In Good Conscience

Kvitova's success brings joy after months on a knife-edge

The comeback of Petra Kvitova in time for Wimbledon puts a smile on the face of tennis. And of sports.

But the coming together of Lewis Hamilton and Sebastian Vettel in Baku last weekend gave the impression that motor racing is the preserve of self-obsessed boy racers.

By overcoming the horror of having tendons and nerves in her racket hand severed in a knife attack in December last year, Kvitova has shown inspiring bravery. By playing dodgems with multi-million dollar racing machines, the two leaders of Formula One show their shallow side.

Kvitova won a Wimbledon warm-up event in Birmingham, middle England, this week. It was her first full event since the trauma, mental as well as physical, of the attack by an intruder in her own apartment in the Czech Republic.

A knife was put to her throat and in trying to save her neck she grabbed at the weapon. The fingers were saved in a four-hour operation during which the surgeon had to reattach tendons to each finger.

Stabbed by a blade, repaired by a scalpel, and restored by her own deep desire to save the career that she discovered she loved more than she knew.

Heroism defined.

Petra Kvitova on her way to winning the Aegon Classic in Birmingham last week, her first title since suffering knife wounds last December.
Petra Kvitova on her way to winning the Aegon Classic in Birmingham last week, her first title since suffering knife wounds last December. PHOTO: REUTERS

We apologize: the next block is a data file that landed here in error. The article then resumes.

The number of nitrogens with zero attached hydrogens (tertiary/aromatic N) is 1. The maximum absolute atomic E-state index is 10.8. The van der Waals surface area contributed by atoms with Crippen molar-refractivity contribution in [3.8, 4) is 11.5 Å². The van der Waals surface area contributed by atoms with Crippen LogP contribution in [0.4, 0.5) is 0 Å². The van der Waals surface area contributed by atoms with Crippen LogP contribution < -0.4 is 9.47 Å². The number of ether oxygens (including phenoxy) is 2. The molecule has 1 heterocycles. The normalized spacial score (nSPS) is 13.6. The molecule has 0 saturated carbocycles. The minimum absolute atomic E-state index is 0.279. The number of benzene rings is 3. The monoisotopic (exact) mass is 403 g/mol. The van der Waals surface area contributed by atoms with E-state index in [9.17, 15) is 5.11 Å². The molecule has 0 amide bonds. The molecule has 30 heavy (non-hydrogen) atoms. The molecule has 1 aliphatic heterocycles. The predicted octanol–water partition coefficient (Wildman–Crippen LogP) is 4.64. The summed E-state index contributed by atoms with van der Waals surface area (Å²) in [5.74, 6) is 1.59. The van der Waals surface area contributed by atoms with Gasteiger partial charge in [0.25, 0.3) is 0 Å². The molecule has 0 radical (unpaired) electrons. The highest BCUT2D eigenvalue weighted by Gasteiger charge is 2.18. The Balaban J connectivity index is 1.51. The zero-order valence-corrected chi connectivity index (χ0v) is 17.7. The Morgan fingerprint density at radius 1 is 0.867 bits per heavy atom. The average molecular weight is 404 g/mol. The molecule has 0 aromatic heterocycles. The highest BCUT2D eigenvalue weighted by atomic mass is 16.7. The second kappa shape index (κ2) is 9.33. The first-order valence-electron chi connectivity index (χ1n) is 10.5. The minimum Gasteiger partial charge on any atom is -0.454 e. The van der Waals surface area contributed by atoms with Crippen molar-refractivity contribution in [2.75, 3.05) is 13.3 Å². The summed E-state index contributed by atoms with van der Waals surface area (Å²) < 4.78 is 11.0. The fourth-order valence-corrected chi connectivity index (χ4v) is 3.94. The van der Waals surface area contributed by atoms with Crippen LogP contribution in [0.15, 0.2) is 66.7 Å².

Indeed, let us get the road rage issue out of the way and concentrate on the beauty of this tennis story. Hamilton provoked the ire of Vettel by suddenly slowing behind the safety car at Azerbaijan. The dastardly Lewis.

Vettel was petulant, at best, in his reaction. He put his foot down and deliberately barged his Ferrari into the side of Hamilton's Mercedes.

The stewards gave Vettel a 10-second stop-go penalty. But the FIA has since referred the matter to the court of appeal, meaning that there could be a more draconian punishment before the Austrian Grand Prix next weekend.

Stabbed by a blade, repaired by a scalpel, and restored by her own deep desire to save the career that she discovered she loved more than she knew.

Heroism defined.

That announcement sent Twitter fingers moving. "Azerbaijan GP was a pleasure to watch," Jenson Button stated on Thursday. "Why? Because adrenaline and emotions were high. What Vettel did was silly but he's been punished. Move on."

Former world champion Button added: "I don't think you can class it as road rage when it's not on the road. You can't compare racing with driving on the road, racing wouldn't exist."

Clean racing might. There is a danger that F1, especially under its new American ownership, will consider the controversy as good for their ratings.

Indeed, the old ruler, now Formula One's chairman emeritus, Bernie Ecclestone said this: "What happened in Baku (Azerbaijan) is good all round.

"I'm certain Lewis slowed down to try to damage Sebastian's front wing. Sebastian was understandably frustrated and he just gave Lewis a little message."

The message behind the message is that controversy attracts attention. F1 craves a rivalry fuelled by personal animosity. Like Ayrton Senna v Alain Prost 30 years ago. Like Michael Schumacher driving just about any rival who got in his way off the track.